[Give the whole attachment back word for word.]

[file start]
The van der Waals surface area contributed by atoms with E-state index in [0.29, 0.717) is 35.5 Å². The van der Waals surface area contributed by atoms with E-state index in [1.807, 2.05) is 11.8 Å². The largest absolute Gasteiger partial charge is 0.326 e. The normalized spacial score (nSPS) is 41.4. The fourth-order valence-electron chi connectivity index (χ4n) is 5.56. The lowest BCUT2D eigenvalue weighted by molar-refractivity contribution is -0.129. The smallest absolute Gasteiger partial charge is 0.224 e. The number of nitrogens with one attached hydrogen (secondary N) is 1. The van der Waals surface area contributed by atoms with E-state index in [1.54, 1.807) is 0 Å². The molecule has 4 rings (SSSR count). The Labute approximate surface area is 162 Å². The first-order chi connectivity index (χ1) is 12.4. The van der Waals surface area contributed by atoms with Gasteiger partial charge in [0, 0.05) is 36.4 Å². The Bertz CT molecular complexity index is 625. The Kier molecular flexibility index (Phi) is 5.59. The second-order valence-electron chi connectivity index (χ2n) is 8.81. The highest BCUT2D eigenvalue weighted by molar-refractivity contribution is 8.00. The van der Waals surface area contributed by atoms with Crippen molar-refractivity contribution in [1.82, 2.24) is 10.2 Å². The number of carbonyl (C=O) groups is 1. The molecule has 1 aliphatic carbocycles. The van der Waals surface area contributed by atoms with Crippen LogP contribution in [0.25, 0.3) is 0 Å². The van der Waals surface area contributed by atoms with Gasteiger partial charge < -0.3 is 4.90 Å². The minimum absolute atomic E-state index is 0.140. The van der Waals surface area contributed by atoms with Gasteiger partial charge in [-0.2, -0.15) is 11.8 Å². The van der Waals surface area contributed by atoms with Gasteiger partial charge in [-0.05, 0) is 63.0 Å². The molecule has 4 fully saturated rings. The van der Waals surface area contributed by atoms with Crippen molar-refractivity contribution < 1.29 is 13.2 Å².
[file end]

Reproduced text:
The van der Waals surface area contributed by atoms with E-state index in [0.29, 0.717) is 35.5 Å². The van der Waals surface area contributed by atoms with E-state index in [1.807, 2.05) is 11.8 Å². The largest absolute Gasteiger partial charge is 0.326 e. The normalized spacial score (nSPS) is 41.4. The fourth-order valence-electron chi connectivity index (χ4n) is 5.56. The lowest BCUT2D eigenvalue weighted by molar-refractivity contribution is -0.129. The smallest absolute Gasteiger partial charge is 0.224 e. The number of nitrogens with one attached hydrogen (secondary N) is 1. The van der Waals surface area contributed by atoms with E-state index in [1.54, 1.807) is 0 Å². The molecule has 4 rings (SSSR count). The Labute approximate surface area is 162 Å². The first-order chi connectivity index (χ1) is 12.4. The van der Waals surface area contributed by atoms with Gasteiger partial charge in [0, 0.05) is 36.4 Å². The Bertz CT molecular complexity index is 625. The Kier molecular flexibility index (Phi) is 5.59. The second-order valence-electron chi connectivity index (χ2n) is 8.81. The highest BCUT2D eigenvalue weighted by molar-refractivity contribution is 8.00. The van der Waals surface area contributed by atoms with Crippen molar-refractivity contribution in [1.82, 2.24) is 10.2 Å². The number of carbonyl (C=O) groups is 1. The molecule has 1 aliphatic carbocycles. The van der Waals surface area contributed by atoms with Crippen LogP contribution in [0.25, 0.3) is 0 Å². The van der Waals surface area contributed by atoms with Gasteiger partial charge < -0.3 is 4.90 Å². The minimum absolute atomic E-state index is 0.140. The van der Waals surface area contributed by atoms with Gasteiger partial charge in [-0.2, -0.15) is 11.8 Å². The van der Waals surface area contributed by atoms with Gasteiger partial charge in [-0.05, 0) is 63.0 Å². The molecule has 4 fully saturated rings. The van der Waals surface area contributed by atoms with Crippen molar-refractivity contribution < 1.29 is 13.2 Å².